Post-Debate Interview with Jake Porter

During Wednesday’s gubernatorial debate in the DMACC auditorium, supporters of Hubbell and Reynolds took turns cheering and applauding when their respective candidate made a strong point. But the loudest noise came from outside the building.

Libertarian candidate for governor, Jake Porter. Photo courtesy

Jake Porter, the Libertarian party candidate who was not invited to participate in the debate, stood outside before and after the debate with his own supporters. Chanting “Let Jake Debate” and “Fake Debate: No Jake”, they represent the 7 percent of Iowans planning to vote outside the two-party system. According to RealClearPolitics, Porter is the highest polling Libertarian in any of the 36 gubernatorial races this year, and the only candidate for Iowa governor that has previously run for a statewide Iowa office.

Wednesday’s debate and Porter’s noticeable absence has been covered by most, if not all, of Iowa’s news outlets. Porter was invited by KCCI, but as a guest in the audience with an admission ticket. After the debate, he talked with the Chronicle about what he saw in the hour-long program.

“It was hard to not notice [Hubbell] steal my slogan four times throughout the broadcast.” Porter pointed out he has called himself ‘a governor for all Iowans’ which is displayed on his website and he states that during interviews as well. Hubbell consistently said during the debate he would be the governor for all Iowans.

“I think it lacked a lot of substance, maybe because they were only allowed 60 seconds [to respond], but I don’t think they wanted to get into too much detail.”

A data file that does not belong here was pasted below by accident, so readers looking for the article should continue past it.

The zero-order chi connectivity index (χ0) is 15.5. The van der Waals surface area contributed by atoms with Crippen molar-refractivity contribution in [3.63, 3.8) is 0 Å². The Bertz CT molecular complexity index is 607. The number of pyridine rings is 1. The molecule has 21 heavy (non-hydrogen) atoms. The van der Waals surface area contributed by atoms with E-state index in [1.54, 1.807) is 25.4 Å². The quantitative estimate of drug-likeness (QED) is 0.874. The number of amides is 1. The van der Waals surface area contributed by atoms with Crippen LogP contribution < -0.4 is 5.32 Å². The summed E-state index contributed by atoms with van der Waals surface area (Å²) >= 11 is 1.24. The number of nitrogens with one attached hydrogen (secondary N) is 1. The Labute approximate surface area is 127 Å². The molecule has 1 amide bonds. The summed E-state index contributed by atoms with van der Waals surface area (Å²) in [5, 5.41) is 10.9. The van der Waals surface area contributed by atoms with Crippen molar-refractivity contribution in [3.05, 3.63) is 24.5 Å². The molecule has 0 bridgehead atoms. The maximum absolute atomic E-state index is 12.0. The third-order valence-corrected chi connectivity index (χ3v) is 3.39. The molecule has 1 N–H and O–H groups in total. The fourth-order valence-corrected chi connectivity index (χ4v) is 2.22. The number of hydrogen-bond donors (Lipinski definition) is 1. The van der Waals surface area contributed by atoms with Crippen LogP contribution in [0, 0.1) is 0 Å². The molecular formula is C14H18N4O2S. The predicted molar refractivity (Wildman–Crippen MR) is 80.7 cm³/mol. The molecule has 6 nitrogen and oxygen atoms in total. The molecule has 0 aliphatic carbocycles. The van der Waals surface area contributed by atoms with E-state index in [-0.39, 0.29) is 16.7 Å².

Porter said Hubbell and Reynolds were too negative. About Reynolds speaking out of turn and talking over the moderators, Porter said “I thought it was unprofessional . . . I felt it was rude to Fred [Hubbell].”

Porter kept returning to how disappointed he was in the lack of solutions offered by both candidates. “We talked about [Hubbell’s] taxes . . . they never discussed things like criminal justice reform. We talked a little about the budget but there wasn’t any solutions [offered] like going through and cutting the unnecessary boards and agencies . . . they only said ‘everything’s fine in the budget’ or ‘the budget needs fixing.’”

“I didn’t know it was a Republican value to keep growing government but I guess it is.” Porter said about Reynolds’ comments during the debate. “She believes she can centrally plan an economy.”

Porter said that an issue he thought both candidates addressed incorrectly was marijuana legalization; “When they look at something like marijuana [Hubbell and Reynolds] are not even going to look at decriminalization, it was just a flat no from them . . . there’s people that were caught with a joint years ago that are not going to get their voting rights restored.”

Bryan Sutton was one of the Porter supporters outside of the DMACC auditorium. He said he is there because the Libertarian Party is a recognized major party in Iowa, and any candidate from that party should be given any opportunity given to the other major party candidates. “All the time we have the government picking winners and losers, telling people what they can and can’t do . . . even how to run their private businesses.”

The next debate is in Sioux City on Oct. 17, and the final will take place on Oct. 21 in Davenport. Porter has had his invitation to the second debate rescinded, and was not invited to the third.

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